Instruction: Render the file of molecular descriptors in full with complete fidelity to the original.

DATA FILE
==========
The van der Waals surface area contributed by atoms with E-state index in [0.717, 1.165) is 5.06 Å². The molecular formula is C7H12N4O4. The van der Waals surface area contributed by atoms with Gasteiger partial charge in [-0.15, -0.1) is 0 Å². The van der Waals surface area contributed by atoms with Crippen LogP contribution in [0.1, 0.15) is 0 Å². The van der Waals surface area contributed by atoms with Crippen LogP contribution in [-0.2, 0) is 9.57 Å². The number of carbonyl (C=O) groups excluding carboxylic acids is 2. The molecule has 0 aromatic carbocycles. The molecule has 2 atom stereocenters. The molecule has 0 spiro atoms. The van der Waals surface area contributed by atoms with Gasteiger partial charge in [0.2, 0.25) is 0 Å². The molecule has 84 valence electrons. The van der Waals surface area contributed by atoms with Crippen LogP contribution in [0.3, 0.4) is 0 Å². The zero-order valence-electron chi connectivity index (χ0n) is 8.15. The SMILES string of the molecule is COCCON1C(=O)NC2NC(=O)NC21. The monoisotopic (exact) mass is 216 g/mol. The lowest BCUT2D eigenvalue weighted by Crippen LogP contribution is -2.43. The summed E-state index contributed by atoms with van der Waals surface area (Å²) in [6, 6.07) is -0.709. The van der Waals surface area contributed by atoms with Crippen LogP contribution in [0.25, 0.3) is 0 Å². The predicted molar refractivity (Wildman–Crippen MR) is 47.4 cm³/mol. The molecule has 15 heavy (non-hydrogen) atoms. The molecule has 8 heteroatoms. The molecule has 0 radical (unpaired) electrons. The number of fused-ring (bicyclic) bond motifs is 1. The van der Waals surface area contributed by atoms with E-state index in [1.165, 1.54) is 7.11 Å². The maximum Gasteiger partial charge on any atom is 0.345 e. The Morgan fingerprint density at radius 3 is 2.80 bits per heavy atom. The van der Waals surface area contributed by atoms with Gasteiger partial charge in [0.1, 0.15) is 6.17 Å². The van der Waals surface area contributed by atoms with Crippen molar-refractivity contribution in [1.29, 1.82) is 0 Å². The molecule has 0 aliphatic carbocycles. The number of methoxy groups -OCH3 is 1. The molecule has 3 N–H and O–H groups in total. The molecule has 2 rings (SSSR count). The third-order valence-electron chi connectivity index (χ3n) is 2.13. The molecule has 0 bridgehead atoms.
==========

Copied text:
The van der Waals surface area contributed by atoms with E-state index in [0.717, 1.165) is 5.06 Å². The molecular formula is C7H12N4O4. The van der Waals surface area contributed by atoms with Gasteiger partial charge in [-0.15, -0.1) is 0 Å². The van der Waals surface area contributed by atoms with Crippen LogP contribution in [0.1, 0.15) is 0 Å². The van der Waals surface area contributed by atoms with Crippen LogP contribution in [-0.2, 0) is 9.57 Å². The number of carbonyl (C=O) groups excluding carboxylic acids is 2. The molecule has 0 aromatic carbocycles. The molecule has 2 atom stereocenters. The molecule has 0 spiro atoms. The van der Waals surface area contributed by atoms with Gasteiger partial charge in [0.2, 0.25) is 0 Å². The molecule has 84 valence electrons. The van der Waals surface area contributed by atoms with Crippen LogP contribution in [0.3, 0.4) is 0 Å². The zero-order valence-electron chi connectivity index (χ0n) is 8.15. The SMILES string of the molecule is COCCON1C(=O)NC2NC(=O)NC21. The monoisotopic (exact) mass is 216 g/mol. The lowest BCUT2D eigenvalue weighted by Crippen LogP contribution is -2.43. The summed E-state index contributed by atoms with van der Waals surface area (Å²) in [6, 6.07) is -0.709. The van der Waals surface area contributed by atoms with Crippen LogP contribution in [0.25, 0.3) is 0 Å². The predicted molar refractivity (Wildman–Crippen MR) is 47.4 cm³/mol. The molecule has 15 heavy (non-hydrogen) atoms. The molecule has 8 heteroatoms. The molecule has 0 radical (unpaired) electrons. The number of fused-ring (bicyclic) bond motifs is 1. The van der Waals surface area contributed by atoms with E-state index in [1.165, 1.54) is 7.11 Å². The maximum Gasteiger partial charge on any atom is 0.345 e. The Morgan fingerprint density at radius 3 is 2.80 bits per heavy atom. The van der Waals surface area contributed by atoms with Gasteiger partial charge in [0.1, 0.15) is 6.17 Å². The van der Waals surface area contributed by atoms with Crippen molar-refractivity contribution in [1.29, 1.82) is 0 Å². The molecule has 0 aliphatic carbocycles. The number of methoxy groups -OCH3 is 1. The molecule has 3 N–H and O–H groups in total. The molecule has 2 rings (SSSR count). The third-order valence-electron chi connectivity index (χ3n) is 2.13. The molecule has 0 bridgehead atoms.